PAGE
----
How’s about a nice mug of Chamomile tea instead?

*Googles ‘Where do I buy a merkin?’

Creative Commons Image

*Making sure that that panty liner is firmly in place, because, leakage?

So when Ken pointed out that I don’t have any nipples, I pointed out that he doesn’t have a penis!

 

 

 

 

 

 

Fade To Grey..

Our hair turns grey as part of the ageing process, though I prefer silver or ‘salt and pepper’ as grey is one of those depressing words, like beige.

When Do We Go Grey?

Most women will start to see the odd grey hair from around their thirties. I was in my twenties, but then I don’t like to be average. By the time most women hit their fifties, around 50% of their hair will be grey.

Getting that first grey hair is bad enough..

First grey pube? Horrifying!

Why Do We Go Grey?

Hair color is the pigmentation of hair follicles due to two types of melanin: eumelanin and pheomelanin. Generally, if more eumelanin is present, the color of the hair is darker; if less eumelanin is present, the hair is lighter. – Wikipedia

So, we ‘devenir gris’..

‘Eh?’

The Visage song, innit.

“Aaah, we fade to grey (fade to grey)”

Yeah? So, ‘devenir gris’ means ‘go grey’ in French. You can’t say that I don’t educate you in this blog!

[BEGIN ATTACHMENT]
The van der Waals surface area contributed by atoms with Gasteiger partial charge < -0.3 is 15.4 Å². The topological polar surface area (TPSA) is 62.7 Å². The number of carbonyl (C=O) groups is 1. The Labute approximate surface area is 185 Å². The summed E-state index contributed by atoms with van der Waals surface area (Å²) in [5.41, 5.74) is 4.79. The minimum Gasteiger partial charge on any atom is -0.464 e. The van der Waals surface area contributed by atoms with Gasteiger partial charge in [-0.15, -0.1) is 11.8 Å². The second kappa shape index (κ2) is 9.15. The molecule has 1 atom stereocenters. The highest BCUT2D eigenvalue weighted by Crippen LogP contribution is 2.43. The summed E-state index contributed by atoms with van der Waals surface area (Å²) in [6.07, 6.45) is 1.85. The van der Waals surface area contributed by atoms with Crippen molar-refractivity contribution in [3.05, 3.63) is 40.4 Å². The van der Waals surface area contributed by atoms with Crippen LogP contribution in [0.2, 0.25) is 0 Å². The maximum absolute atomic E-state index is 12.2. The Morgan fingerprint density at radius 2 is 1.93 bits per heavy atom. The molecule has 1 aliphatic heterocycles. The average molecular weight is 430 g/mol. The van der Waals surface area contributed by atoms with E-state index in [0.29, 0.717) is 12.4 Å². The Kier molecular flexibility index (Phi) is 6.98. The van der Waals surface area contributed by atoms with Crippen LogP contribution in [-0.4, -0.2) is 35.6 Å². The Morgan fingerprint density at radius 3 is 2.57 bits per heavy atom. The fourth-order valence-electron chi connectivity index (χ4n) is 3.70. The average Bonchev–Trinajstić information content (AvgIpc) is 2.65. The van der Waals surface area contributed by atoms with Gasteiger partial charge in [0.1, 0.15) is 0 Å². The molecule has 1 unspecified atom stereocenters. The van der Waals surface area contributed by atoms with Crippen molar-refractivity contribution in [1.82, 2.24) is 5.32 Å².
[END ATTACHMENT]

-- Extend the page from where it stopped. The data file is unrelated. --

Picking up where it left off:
*whispers* I used to think it was ‘Div in your Gary’, but lets get back to the hair.

So, some of us go to great lengths (intentional hair pun) to try and hold back time, but unless we understand the affect hair colour has on our ageing skin, we can end up making ourselves look older than we actually are, which, quite frankly, sucks.

For starters – dark shades can be ageing. Worse still is the band of white roots. There is about a three week period before roots start to show, then it’s another three weeks of zig-zagging the parting to break up those telltale lines of grey. Six weeks later, it’s back to the hairdressers for a touch up and it’s not cheap having your hair professionally coloured, but it’s a case of cough up or buy a dye-it-yourself kit and the result can look epically crap depending on how competent one is at application. PLUS, let’s not forget the state of our bathrooms when we’ve finished slapping the stuff on our scalps. Put it this way. My last application of ‘Cherry Red’ made my bathroom look like a crime scene. I didn’t know whether to clean the bath or dust it for finger-prints!

We naturally fade as we age. Our skin gets paler. We lose that flush of youth. Granted, we are menopausal, therefore no stranger to flushes, but they are more Beetroot Red than Rosy Pink, wouldn’t you say?